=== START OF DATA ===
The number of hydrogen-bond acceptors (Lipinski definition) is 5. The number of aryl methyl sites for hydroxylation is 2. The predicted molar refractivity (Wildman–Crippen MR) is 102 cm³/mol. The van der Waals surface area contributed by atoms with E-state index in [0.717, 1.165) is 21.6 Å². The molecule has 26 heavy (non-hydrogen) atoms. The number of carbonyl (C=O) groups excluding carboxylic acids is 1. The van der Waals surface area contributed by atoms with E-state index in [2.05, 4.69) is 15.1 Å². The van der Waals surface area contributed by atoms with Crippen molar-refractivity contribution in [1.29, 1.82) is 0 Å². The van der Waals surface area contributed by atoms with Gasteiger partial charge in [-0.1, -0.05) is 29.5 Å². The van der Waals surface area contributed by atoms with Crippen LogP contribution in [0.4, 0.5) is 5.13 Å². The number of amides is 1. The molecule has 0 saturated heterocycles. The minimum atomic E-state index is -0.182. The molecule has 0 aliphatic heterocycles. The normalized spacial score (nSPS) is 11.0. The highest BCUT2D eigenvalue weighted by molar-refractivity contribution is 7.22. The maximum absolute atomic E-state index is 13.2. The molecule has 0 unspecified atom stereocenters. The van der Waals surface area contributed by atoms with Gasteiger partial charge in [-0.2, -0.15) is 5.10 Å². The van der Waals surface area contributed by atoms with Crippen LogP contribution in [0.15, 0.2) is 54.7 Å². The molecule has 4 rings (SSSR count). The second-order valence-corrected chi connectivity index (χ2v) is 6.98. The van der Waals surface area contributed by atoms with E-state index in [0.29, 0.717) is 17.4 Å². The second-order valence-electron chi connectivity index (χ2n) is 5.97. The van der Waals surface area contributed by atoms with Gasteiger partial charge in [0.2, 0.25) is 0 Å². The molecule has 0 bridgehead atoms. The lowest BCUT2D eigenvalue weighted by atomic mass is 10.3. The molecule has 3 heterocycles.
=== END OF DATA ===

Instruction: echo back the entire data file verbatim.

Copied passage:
The number of hydrogen-bond acceptors (Lipinski definition) is 5. The number of aryl methyl sites for hydroxylation is 2. The predicted molar refractivity (Wildman–Crippen MR) is 102 cm³/mol. The van der Waals surface area contributed by atoms with E-state index in [0.717, 1.165) is 21.6 Å². The molecule has 26 heavy (non-hydrogen) atoms. The number of carbonyl (C=O) groups excluding carboxylic acids is 1. The van der Waals surface area contributed by atoms with E-state index in [2.05, 4.69) is 15.1 Å². The van der Waals surface area contributed by atoms with Crippen molar-refractivity contribution in [1.29, 1.82) is 0 Å². The van der Waals surface area contributed by atoms with Gasteiger partial charge in [-0.1, -0.05) is 29.5 Å². The van der Waals surface area contributed by atoms with Crippen LogP contribution in [0.4, 0.5) is 5.13 Å². The number of amides is 1. The molecule has 0 saturated heterocycles. The minimum atomic E-state index is -0.182. The molecule has 0 aliphatic heterocycles. The normalized spacial score (nSPS) is 11.0. The highest BCUT2D eigenvalue weighted by molar-refractivity contribution is 7.22. The maximum absolute atomic E-state index is 13.2. The molecule has 0 unspecified atom stereocenters. The van der Waals surface area contributed by atoms with Gasteiger partial charge in [-0.2, -0.15) is 5.10 Å². The van der Waals surface area contributed by atoms with Crippen LogP contribution in [0.15, 0.2) is 54.7 Å². The molecule has 4 rings (SSSR count). The second-order valence-corrected chi connectivity index (χ2v) is 6.98. The van der Waals surface area contributed by atoms with E-state index in [0.29, 0.717) is 17.4 Å². The second-order valence-electron chi connectivity index (χ2n) is 5.97. The van der Waals surface area contributed by atoms with Gasteiger partial charge in [0.2, 0.25) is 0 Å². The molecule has 0 bridgehead atoms. The lowest BCUT2D eigenvalue weighted by atomic mass is 10.3. The molecule has 3 heterocycles.